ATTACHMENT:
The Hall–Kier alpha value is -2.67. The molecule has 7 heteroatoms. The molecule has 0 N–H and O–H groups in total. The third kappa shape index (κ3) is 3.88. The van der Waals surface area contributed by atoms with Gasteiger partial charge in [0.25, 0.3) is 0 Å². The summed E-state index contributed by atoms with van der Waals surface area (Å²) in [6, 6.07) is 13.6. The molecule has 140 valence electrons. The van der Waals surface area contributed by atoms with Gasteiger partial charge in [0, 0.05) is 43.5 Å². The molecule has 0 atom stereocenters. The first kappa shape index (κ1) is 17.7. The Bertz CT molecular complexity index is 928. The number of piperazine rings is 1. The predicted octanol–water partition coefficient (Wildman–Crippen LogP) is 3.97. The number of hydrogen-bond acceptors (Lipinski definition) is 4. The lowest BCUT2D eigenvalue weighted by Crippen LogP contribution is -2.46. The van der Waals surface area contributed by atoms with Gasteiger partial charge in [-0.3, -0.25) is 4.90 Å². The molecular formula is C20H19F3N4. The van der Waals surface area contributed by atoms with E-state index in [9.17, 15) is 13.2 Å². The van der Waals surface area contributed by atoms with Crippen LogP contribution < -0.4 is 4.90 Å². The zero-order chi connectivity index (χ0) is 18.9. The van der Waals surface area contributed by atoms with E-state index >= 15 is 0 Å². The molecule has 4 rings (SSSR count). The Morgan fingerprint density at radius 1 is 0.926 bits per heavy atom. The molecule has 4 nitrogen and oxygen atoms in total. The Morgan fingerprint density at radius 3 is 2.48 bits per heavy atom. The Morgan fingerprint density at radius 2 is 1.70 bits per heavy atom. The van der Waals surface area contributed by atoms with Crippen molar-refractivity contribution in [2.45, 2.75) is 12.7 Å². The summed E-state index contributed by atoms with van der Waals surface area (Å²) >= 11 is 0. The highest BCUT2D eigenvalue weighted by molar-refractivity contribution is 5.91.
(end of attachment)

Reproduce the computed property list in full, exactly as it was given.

The Hall–Kier alpha value is -2.67. The molecule has 7 heteroatoms. The molecule has 0 N–H and O–H groups in total. The third kappa shape index (κ3) is 3.88. The van der Waals surface area contributed by atoms with Gasteiger partial charge in [0.25, 0.3) is 0 Å². The summed E-state index contributed by atoms with van der Waals surface area (Å²) in [6, 6.07) is 13.6. The molecule has 140 valence electrons. The van der Waals surface area contributed by atoms with Gasteiger partial charge in [0, 0.05) is 43.5 Å². The molecule has 0 atom stereocenters. The first kappa shape index (κ1) is 17.7. The Bertz CT molecular complexity index is 928. The number of piperazine rings is 1. The predicted octanol–water partition coefficient (Wildman–Crippen LogP) is 3.97. The number of hydrogen-bond acceptors (Lipinski definition) is 4. The lowest BCUT2D eigenvalue weighted by Crippen LogP contribution is -2.46. The van der Waals surface area contributed by atoms with Gasteiger partial charge in [-0.3, -0.25) is 4.90 Å². The molecular formula is C20H19F3N4. The van der Waals surface area contributed by atoms with E-state index in [9.17, 15) is 13.2 Å². The van der Waals surface area contributed by atoms with Crippen LogP contribution < -0.4 is 4.90 Å². The zero-order chi connectivity index (χ0) is 18.9. The van der Waals surface area contributed by atoms with E-state index >= 15 is 0 Å². The molecule has 4 rings (SSSR count). The Morgan fingerprint density at radius 1 is 0.926 bits per heavy atom. The molecule has 4 nitrogen and oxygen atoms in total. The Morgan fingerprint density at radius 3 is 2.48 bits per heavy atom. The Morgan fingerprint density at radius 2 is 1.70 bits per heavy atom. The van der Waals surface area contributed by atoms with Crippen molar-refractivity contribution in [2.45, 2.75) is 12.7 Å². The summed E-state index contributed by atoms with van der Waals surface area (Å²) >= 11 is 0. The highest BCUT2D eigenvalue weighted by molar-refractivity contribution is 5.91.